As a reminder, here’s the picture for this month’s prompt:
What did you think? Did it inspire you to come up with a story? A poem? Maybe a travel article? As seems usual for me lately, my imagination took a bit of a darker turn. And I had to do a surprising amount of research. Even so, I still managed to get it finished on the proper day this month. LOL
My grandmother was fascinated by the end of the world and made it her life’s study. Don’t be too quick to judge, she wasn’t some crack pot, she was a respected university professor. Her specialty was end of the world mythology.
When I was younger I used to help her with her research and I have to admit it was intriguing to see how the different cultures believed things would end. It’s been predicted from as far back as the Mesopotamians, who believed the world was already slowly deteriorating and would end in the destruction of a corrupt society.
The Egyptians believed that after countless cycles of renewal, the world would dissolve in water, returning to its primordial state. The word apocalypse originated with the Greeks, who believed the world had already ended several times. But they, too, believed the ultimate end would come in water.
Surprisingly, the Norse Ragnarok, where the gods would battle Loki, the Frost Giants, Jormungandr (the Midgard Serpent), and the wolf Fenrir was not the ultimate end of the world as there would be survivors. The true end would come when the serpent Níðhöggr gnawed through the roots of the world tree Yggdrasil, bringing it and the universe down together.
Of course the Mayan calendar predicting the end of the world on December 21, 2012 was proven wrong. But we still had the Christian belief of the second coming of Christ, who would face off against the Anti-Christ, Satan, a False Prophet, and the Four Horsemen of the Apocalypse during Armageddon.
But in the end, it was none of those things. It was not fire or flood or war that brought us down, but a meteor and a man with too much authority and too little sense. There were other ways the deadly piece of rock from space could have been dealt with, but in his arrogance he chose to make a display of his nation’s power and blast it out of the sky with nuclear weapons.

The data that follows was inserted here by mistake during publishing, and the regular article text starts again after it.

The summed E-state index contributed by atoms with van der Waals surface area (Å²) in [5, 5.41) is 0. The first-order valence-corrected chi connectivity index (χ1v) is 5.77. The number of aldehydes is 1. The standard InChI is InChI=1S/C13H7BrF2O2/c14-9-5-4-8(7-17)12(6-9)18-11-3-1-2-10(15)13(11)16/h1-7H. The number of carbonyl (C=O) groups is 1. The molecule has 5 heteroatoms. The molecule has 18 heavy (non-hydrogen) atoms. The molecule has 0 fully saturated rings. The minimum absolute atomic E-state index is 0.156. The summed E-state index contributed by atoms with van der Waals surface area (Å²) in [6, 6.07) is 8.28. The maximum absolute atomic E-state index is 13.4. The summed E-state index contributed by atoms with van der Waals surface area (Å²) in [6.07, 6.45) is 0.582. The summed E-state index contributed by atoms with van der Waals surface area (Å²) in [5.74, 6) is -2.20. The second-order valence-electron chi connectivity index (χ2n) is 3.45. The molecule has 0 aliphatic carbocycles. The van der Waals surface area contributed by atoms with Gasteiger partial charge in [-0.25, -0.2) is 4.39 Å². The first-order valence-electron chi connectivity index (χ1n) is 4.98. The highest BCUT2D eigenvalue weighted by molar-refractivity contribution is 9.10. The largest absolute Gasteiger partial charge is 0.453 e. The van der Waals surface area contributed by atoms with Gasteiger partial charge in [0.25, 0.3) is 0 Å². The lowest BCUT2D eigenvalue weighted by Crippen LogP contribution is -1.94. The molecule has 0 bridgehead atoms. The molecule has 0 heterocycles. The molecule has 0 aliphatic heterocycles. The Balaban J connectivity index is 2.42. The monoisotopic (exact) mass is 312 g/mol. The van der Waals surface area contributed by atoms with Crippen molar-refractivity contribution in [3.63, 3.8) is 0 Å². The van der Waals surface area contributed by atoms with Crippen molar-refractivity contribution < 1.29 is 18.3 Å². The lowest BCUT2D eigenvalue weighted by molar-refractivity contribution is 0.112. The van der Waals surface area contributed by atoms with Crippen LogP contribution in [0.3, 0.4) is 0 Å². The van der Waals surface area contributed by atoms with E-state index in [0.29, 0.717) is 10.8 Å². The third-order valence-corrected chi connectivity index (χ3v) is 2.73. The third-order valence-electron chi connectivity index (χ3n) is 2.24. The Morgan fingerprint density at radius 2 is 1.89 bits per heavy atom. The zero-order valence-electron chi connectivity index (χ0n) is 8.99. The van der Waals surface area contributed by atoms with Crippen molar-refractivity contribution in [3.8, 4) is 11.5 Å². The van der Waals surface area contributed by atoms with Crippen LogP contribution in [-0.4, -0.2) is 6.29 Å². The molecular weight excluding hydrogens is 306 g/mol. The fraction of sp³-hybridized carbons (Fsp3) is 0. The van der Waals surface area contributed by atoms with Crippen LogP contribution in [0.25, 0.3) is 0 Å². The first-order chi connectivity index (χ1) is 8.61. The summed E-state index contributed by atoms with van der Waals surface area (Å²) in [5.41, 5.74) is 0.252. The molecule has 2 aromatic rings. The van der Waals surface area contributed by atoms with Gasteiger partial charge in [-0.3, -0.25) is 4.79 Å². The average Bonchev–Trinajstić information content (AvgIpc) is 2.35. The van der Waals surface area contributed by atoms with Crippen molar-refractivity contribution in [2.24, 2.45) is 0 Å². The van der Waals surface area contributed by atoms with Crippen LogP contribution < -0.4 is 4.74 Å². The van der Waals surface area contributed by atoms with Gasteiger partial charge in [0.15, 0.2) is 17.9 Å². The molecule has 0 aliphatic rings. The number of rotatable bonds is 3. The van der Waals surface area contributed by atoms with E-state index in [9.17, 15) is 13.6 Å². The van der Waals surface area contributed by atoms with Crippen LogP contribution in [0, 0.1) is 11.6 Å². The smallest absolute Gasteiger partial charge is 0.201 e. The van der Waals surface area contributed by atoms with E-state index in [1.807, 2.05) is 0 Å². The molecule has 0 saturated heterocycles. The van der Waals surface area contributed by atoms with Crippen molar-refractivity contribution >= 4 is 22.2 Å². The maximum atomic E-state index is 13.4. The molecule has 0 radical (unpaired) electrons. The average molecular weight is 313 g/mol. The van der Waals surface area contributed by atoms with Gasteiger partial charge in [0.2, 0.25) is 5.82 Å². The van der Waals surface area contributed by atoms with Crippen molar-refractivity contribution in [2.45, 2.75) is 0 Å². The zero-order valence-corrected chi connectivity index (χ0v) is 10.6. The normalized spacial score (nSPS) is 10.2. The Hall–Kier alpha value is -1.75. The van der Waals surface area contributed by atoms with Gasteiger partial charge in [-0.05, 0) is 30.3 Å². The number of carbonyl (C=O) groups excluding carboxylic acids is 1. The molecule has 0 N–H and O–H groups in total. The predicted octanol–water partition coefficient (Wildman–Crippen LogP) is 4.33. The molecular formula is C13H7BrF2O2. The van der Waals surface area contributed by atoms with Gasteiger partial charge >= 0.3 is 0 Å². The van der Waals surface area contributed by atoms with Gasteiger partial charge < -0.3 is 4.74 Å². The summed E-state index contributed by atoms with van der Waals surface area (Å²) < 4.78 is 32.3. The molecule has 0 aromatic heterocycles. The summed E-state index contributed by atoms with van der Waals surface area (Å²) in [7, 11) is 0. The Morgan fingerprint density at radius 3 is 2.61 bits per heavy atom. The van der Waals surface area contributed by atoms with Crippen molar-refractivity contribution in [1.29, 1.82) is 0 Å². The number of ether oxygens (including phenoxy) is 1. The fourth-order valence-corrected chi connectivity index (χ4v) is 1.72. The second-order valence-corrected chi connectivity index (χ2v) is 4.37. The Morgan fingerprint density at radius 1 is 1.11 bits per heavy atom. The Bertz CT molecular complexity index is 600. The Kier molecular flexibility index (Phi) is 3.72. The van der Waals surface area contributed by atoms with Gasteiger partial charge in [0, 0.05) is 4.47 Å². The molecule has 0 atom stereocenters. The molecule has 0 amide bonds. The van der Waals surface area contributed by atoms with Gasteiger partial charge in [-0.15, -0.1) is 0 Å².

He was successful in that the meteor shattered, so there was no devastating impact, but the meteor was riddled with micro-organisms that managed to survive the journey through space. Perhaps they were inside the meteor - we’ll never know, and in the long run it doesn’t really matter anymore, does it? The radiation from the nuclear blast changed the microbes, made them into something... something we were not equipped to deal with.
The fallout of the fragments cut a wide swath through northern South America and half way up through the United States, releasing a virus that spared nothing and no one - humans, animals, plants - it came down as a mist, and everything it touched was affected. The lucky ones died. The unlucky ones ... changed.
In the beginning we thought it would be contained in North and South America. Although we lost communications with them after the first month we still managed to receive the odd satellite image. That was months ago - I still have nightmares about them. If there were any survivors in the Americas, they were on their own.
Strangely enough, those infected were not contagious, which gave the scientists hope the virus would have a limited lifespan - a virus shouldn’t be able to survive for long without a host but this virus was unlike anything we could have ever imagined. Though they hoped for the best, our scientists began to prepare for the worst. Reports started filtering down from England and along the coast of Africa, of dark misty clouds, like a swarm of insects, leaving trails of chaos in their wake.
There was no hope of reversing the damage the virus had caused, but the scientists were confident they had a way of repelling it, of making our land and our people distasteful to it. It was an enormous undertaking, spreading the repellent. They retrofitted planes and helicopters like crop dusters, seeded the clouds, urged citizens to bathe in the chemicals so that everything this side of the wall was covered, saturated.
The swarms - it was easier to think of the virus as a living entity at this point - advanced. A call went out for volunteers to man the wall, both to give warning and as an early test of the results of the repellent.
And now we watch. And we wait.
Be sure to stop by next week for the picture prompt for the month of April!